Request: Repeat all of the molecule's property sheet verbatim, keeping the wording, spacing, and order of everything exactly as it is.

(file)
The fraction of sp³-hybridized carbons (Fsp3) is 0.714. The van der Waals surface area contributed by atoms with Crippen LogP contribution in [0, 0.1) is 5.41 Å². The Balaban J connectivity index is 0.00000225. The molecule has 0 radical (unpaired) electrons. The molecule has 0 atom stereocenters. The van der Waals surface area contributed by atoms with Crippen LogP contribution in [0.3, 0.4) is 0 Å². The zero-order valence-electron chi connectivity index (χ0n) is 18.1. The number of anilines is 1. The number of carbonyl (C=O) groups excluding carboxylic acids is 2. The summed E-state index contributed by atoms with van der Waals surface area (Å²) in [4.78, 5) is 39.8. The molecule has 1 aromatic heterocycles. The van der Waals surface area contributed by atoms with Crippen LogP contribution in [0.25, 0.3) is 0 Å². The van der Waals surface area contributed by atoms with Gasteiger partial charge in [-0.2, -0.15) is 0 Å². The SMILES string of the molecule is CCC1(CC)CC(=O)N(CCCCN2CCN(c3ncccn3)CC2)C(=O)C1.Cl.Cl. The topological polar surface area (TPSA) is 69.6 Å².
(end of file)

The fraction of sp³-hybridized carbons (Fsp3) is 0.714. The van der Waals surface area contributed by atoms with Crippen LogP contribution in [0, 0.1) is 5.41 Å². The Balaban J connectivity index is 0.00000225. The molecule has 0 radical (unpaired) electrons. The molecule has 0 atom stereocenters. The van der Waals surface area contributed by atoms with Crippen LogP contribution in [0.3, 0.4) is 0 Å². The zero-order valence-electron chi connectivity index (χ0n) is 18.1. The number of anilines is 1. The number of carbonyl (C=O) groups excluding carboxylic acids is 2. The summed E-state index contributed by atoms with van der Waals surface area (Å²) in [4.78, 5) is 39.8. The molecule has 1 aromatic heterocycles. The van der Waals surface area contributed by atoms with Crippen LogP contribution in [0.25, 0.3) is 0 Å². The van der Waals surface area contributed by atoms with Gasteiger partial charge in [-0.2, -0.15) is 0 Å². The SMILES string of the molecule is CCC1(CC)CC(=O)N(CCCCN2CCN(c3ncccn3)CC2)C(=O)C1.Cl.Cl. The topological polar surface area (TPSA) is 69.6 Å².